Flashdance is probably one of the most enduring films from the 80s, both for its uplifting, if entirely implausible, story and for its incredible visual style. Of course, its soundtrack is also indelibly stamped on the psyches of many people—particularly women—of a certain age. Flashdance was a modern fairy tale for the burgeoning MTV generation.
In fact, director Adrian Lyne (Fatal Attraction, Unfaithful) essentially made an extended music video, with the film’s highly stylized look, sharp editing and hit-heavy soundtrack. Whether that’s a good thing or not is open to debate, but the film’s influence on subsequent music videos and on pop culture at large cannot be overestimated. Just think of all the dance films aimed at the teen audience over the past several years for proof of the impact of Flashdance.
All that said, on recent viewing of Flashdance: I Love the 80’s Edition I find myself wondering what all the fuss was about. Don’t get me wrong, I was 11-years-old when Flashdance came out, and from the moment I hear the opening strains of Irene Cara’s Oscar-winning theme song, I am instantly transported to a place where hope is in the heartbeat of a song and all your dreams are possible. But upon rewatching, the film itself seems so hollow.
The story is standard young-girl-coming-of-age, of course. Alex (Jennifer Beals) longs to be accepted into a prestigious dance school despite her lack of classical training. To make ends meet, she works as an arc welder in a steel factory by day, and performs as an erotic dancer by night. She’s fiercely independent, but she dates her boss and uses her sensuality to justify her stubborn streak. Sure, she dances at a seedy club with other desperate women, but she doesn’t strip—not completely anyway, so she maintains some semblance of her morality.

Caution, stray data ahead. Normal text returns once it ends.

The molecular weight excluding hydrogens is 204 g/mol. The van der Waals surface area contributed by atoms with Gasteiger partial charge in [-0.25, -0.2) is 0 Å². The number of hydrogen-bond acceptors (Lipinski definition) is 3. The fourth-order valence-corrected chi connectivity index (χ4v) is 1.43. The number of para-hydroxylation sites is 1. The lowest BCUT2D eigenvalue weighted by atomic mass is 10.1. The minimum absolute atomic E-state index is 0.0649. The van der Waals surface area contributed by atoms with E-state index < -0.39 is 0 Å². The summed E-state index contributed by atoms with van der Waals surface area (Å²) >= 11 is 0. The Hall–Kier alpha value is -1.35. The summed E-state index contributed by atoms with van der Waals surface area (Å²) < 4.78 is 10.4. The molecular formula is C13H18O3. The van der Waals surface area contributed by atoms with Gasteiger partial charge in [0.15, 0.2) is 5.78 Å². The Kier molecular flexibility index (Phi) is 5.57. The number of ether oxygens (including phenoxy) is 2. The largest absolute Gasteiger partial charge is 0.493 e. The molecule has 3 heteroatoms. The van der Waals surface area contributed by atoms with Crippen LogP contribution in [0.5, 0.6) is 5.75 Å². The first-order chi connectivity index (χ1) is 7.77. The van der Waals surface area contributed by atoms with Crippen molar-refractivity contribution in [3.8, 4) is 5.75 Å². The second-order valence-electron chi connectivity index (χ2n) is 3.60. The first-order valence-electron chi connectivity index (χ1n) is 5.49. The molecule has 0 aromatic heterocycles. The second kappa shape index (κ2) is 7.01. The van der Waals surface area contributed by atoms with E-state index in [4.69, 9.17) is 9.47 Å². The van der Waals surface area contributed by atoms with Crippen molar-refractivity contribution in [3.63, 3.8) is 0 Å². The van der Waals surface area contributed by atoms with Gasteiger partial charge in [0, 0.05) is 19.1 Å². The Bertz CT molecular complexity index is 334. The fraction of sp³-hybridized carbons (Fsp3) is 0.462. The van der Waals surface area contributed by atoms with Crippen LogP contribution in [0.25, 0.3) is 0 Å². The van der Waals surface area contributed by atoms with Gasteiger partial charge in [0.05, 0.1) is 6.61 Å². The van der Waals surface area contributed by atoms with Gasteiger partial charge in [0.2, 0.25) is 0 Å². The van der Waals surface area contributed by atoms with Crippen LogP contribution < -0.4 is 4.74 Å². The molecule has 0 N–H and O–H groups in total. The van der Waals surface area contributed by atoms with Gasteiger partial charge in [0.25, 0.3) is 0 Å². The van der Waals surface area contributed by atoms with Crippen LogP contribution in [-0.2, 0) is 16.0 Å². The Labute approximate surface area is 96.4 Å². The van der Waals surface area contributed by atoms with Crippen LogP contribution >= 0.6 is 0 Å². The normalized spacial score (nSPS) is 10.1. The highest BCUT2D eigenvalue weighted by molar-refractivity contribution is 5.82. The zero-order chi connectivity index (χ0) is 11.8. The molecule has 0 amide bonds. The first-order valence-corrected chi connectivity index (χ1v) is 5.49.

Alex must learn to let love in, without compromising her independence, in order to achieve her dreams. The fact that when she finally gets into the dance school auditions, it’s because her boss/beau has used his clout to pull some strings, is apparently irrelevant because what you’re supposed remember is the music and Beals’ body. And luckily, for the most part, that is what sticks with you. It’s not Michael Nouri as Nick, it’s not Alex’s interaction with her fellow dancers or her best friend’s ice skating hopes, and, thankfully, it’s not the abysmal dialogue (Nick: “You’re Alex…” Alex: “I know.”).
Flashdance endures not because of what it has, but of what it represents: dreams, determination, hope and passions. That’s all that is needed for it to continue to spark inspiration. As recently as 2007, it got a Special Collector’s Edition DVD release, and while it’s unclear what bonus features that may have included, the I Love the 80’s edition has absolutely none, unless, of course, you count the inserted CD. It is the same CD packaged with all of Paramount’s I Love the 80’s series: a four track disc of hits by a-ha, Echo & the Bunnymen, INXS and Erasure, none of which are related to Flashdance. It’s a poor substitute for features, especially when many of the people buying this DVD already own those songs.
Flashdance is always going to be a feel-good movie, mostly because of its stellar soundtrack, but Flashdance: I Love the 80’s Edition isn’t really the release that will leave Flashdance fans feeling good.
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